Magic Kingdom for Sale--sold!

Magic Kingdom for Sale--sold!

Book - 1986
Average Rating:
2
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Landover was a genuine, out-of-this-world magic kingdom, complete with fairy folk and wizardry, just as the advertisement had promised. But after he purchased it for a million dollars, Ben Holiday discovered that there were a few details the ad had failed to mention. The kingdom was falling into ruin. The dragon Strabo was laying waste the countryside and the evil witch Nightshade was plotting to destroy everything. Ben's only followers were the incompetent Court Magician, Questar Thews, and Abernathy, the talking dog who served as Court Scribe. The Paladin, legendary champion of the Kings of Landover, seemed to be only a myth and an empty suit of armor. Of course, there was the lovely and devoted Willow -- but she had a habit of putting down roots in the moonlight and turning into a tree. To put the final touch on the whole affair, Ben learned that the Iron Mark, ugly and terrible lord of the demons, had challenged all prospective Kings of Landover to a duel to the death -- a duel which no human could hope to win. The task of proving his right to be King seemed hopeless. But Ben Holiday was stubborn. A gripping story of mystery, magic, and adventure -- sure to delight fantasy readers everywhere.
Publisher: New York : Ballantine Books, 1986.
Edition: 1st ed.
ISBN: 9780345317575
0345317572
Branch Call Number: SF BROO
Characteristics: x, 324 p. : ill. ; 24 cm.

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m
mammothhawk229e
Aug 18, 2017

Just an average forgettable self-fulfilling story which borrowed a lot of tropes & archetype one dimensional characters.

z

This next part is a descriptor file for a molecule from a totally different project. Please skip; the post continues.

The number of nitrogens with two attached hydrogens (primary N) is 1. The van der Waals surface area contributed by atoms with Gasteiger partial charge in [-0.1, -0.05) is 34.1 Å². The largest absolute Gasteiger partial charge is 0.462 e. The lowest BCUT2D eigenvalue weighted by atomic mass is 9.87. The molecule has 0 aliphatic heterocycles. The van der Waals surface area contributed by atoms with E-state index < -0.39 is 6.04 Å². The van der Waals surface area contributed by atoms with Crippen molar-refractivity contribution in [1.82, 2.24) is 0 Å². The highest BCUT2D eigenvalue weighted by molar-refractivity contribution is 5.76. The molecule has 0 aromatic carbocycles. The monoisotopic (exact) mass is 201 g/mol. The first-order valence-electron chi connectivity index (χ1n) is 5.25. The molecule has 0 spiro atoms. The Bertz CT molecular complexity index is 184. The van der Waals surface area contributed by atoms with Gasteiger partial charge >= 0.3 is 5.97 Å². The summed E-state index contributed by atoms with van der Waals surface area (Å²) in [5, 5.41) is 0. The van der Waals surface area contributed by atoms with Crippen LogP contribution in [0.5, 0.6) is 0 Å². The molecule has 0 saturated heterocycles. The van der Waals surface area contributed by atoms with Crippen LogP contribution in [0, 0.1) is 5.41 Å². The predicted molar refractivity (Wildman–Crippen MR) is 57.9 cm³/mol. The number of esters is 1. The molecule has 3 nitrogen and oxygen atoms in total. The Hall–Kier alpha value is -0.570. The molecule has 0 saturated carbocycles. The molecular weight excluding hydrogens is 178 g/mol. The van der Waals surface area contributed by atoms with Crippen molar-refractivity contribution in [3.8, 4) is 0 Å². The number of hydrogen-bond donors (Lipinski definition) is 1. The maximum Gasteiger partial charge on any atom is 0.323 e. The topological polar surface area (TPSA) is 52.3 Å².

ZenSojourner
Oct 12, 2013

This is an unbelievable and rather silly story of a parallel world about the size of the state of Rhode Island (or a bit smaller) where magic really exists. What makes this story silly is not the fantastic setting - it is, after all, a member of the fantasy genre - but the way it is presented. Terry Brooks is just not a good writer. None of the characters are believable. He gets his fairies mixed up with his Greek mythology, and ultimately gets neither right. He alternates between describing the supernatural denizens of Landover as voluntary immigrants and as having been expelled into Landover against their will. There are some of both, but he can't seem to keep straight who is who. Characters are one-dimensional cardboard cutouts, which is typical of TB characters. While there is considerably less whining and angst-filled chest beating on the part of his protagonists in this series than there was in the early Shannara books (can't say about later ones as I have not been able to bring myself to dragging through more of his execrable prose), there is still far too much, and it is just not convincing. While TB's writing style is far more polished in this series than his early Shannara novels, as the saying goes, you can polish 'til the cow's come home but you still can't make a tur-nip shine (to put it politely).

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